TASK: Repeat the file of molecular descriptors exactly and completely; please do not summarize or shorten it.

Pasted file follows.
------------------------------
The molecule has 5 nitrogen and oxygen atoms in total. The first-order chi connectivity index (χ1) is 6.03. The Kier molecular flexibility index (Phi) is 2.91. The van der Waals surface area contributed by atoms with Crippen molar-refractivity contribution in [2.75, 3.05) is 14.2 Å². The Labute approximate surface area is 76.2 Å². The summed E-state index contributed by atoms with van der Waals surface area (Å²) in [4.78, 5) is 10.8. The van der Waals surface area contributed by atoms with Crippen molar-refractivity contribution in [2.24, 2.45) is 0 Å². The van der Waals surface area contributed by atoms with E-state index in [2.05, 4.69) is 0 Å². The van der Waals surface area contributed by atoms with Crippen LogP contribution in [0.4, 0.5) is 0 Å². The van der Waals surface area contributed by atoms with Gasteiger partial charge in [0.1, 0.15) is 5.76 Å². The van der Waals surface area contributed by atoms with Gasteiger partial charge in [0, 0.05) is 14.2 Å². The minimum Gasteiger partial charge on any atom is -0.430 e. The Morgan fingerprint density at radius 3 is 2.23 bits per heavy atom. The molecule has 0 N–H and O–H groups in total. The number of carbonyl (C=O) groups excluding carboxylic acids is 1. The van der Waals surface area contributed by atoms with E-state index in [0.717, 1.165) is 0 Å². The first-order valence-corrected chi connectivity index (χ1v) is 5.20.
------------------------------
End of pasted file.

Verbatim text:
The molecule has 5 nitrogen and oxygen atoms in total. The first-order chi connectivity index (χ1) is 6.03. The Kier molecular flexibility index (Phi) is 2.91. The van der Waals surface area contributed by atoms with Crippen molar-refractivity contribution in [2.75, 3.05) is 14.2 Å². The Labute approximate surface area is 76.2 Å². The summed E-state index contributed by atoms with van der Waals surface area (Å²) in [4.78, 5) is 10.8. The van der Waals surface area contributed by atoms with Crippen molar-refractivity contribution in [2.24, 2.45) is 0 Å². The van der Waals surface area contributed by atoms with E-state index in [2.05, 4.69) is 0 Å². The van der Waals surface area contributed by atoms with Crippen LogP contribution in [0.4, 0.5) is 0 Å². The van der Waals surface area contributed by atoms with Gasteiger partial charge in [0.1, 0.15) is 5.76 Å². The van der Waals surface area contributed by atoms with Gasteiger partial charge in [0, 0.05) is 14.2 Å². The minimum Gasteiger partial charge on any atom is -0.430 e. The Morgan fingerprint density at radius 3 is 2.23 bits per heavy atom. The molecule has 0 N–H and O–H groups in total. The number of carbonyl (C=O) groups excluding carboxylic acids is 1. The van der Waals surface area contributed by atoms with E-state index in [0.717, 1.165) is 0 Å². The first-order valence-corrected chi connectivity index (χ1v) is 5.20.